The happy faces of Andrea Baxter, Indy 500 and Lexie Thacker. Photo by JJ Silman Photography.

“You never stop moving all day!” explained Lexie regarding her experience grooming several horses as a free-lance groom. “At the big shows I braid, groom, tack-up do the stable work, and clean tack. Sometimes I also braid on the side.” This pace is somewhat slower at the top-level shows but the atmosphere is big and there is much more at stake.

“I get to meet a lot of the top-level event horse grooms at the big venues,” Lexie began to relate how she settles into the pace at a top-level show. “They are all nice and super helpful.” She gets to work along side some famous eventing riders too. “We’re all here for the same purpose, to compete and do what is best for the horses.”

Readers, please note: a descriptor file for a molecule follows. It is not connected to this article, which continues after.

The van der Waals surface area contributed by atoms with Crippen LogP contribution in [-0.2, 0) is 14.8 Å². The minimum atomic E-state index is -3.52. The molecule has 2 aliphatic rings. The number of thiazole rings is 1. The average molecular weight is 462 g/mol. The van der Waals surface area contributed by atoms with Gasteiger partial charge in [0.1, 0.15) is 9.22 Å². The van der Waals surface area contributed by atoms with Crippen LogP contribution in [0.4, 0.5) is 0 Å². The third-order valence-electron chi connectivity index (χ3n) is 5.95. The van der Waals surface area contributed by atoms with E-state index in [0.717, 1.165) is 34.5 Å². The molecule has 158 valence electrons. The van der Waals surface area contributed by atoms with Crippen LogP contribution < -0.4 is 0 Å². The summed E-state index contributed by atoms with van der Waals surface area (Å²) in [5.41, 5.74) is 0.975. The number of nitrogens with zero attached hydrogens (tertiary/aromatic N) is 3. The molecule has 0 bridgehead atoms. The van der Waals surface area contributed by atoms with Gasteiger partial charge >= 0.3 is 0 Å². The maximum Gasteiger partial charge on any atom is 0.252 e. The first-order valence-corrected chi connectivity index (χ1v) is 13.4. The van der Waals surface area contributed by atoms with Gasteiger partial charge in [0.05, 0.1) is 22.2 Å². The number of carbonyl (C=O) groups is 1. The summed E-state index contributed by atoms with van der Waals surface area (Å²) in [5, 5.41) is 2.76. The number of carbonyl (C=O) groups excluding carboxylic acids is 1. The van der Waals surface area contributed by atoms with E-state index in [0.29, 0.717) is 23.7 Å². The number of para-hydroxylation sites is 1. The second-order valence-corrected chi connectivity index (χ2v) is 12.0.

Photo by JJ Sillman Photography.

Catering to Indy’s personality and keeping her happy so she can perform her best is Lexie’s biggest challenge with Indy 500. “Indy can be dramatic while traveling which can be stressful,” relays Lexie. “Ensuring she arrives safely and in one piece is the first battle.” Andrea has devised a fly sheet with pool noodles attached to help keep Indy from bumping herself in transit. “My main job after that is to keep her happy and healthy.”

Indy’s personality changes when on the road. “She’s pretty laid-back at home,” explains Lexie, “but can be dramatic on the road.” For instance, she can get attached to the horses she travels with and loose her mind when they leave. Lexie’s challenge is to bring her back to calm so she can perform.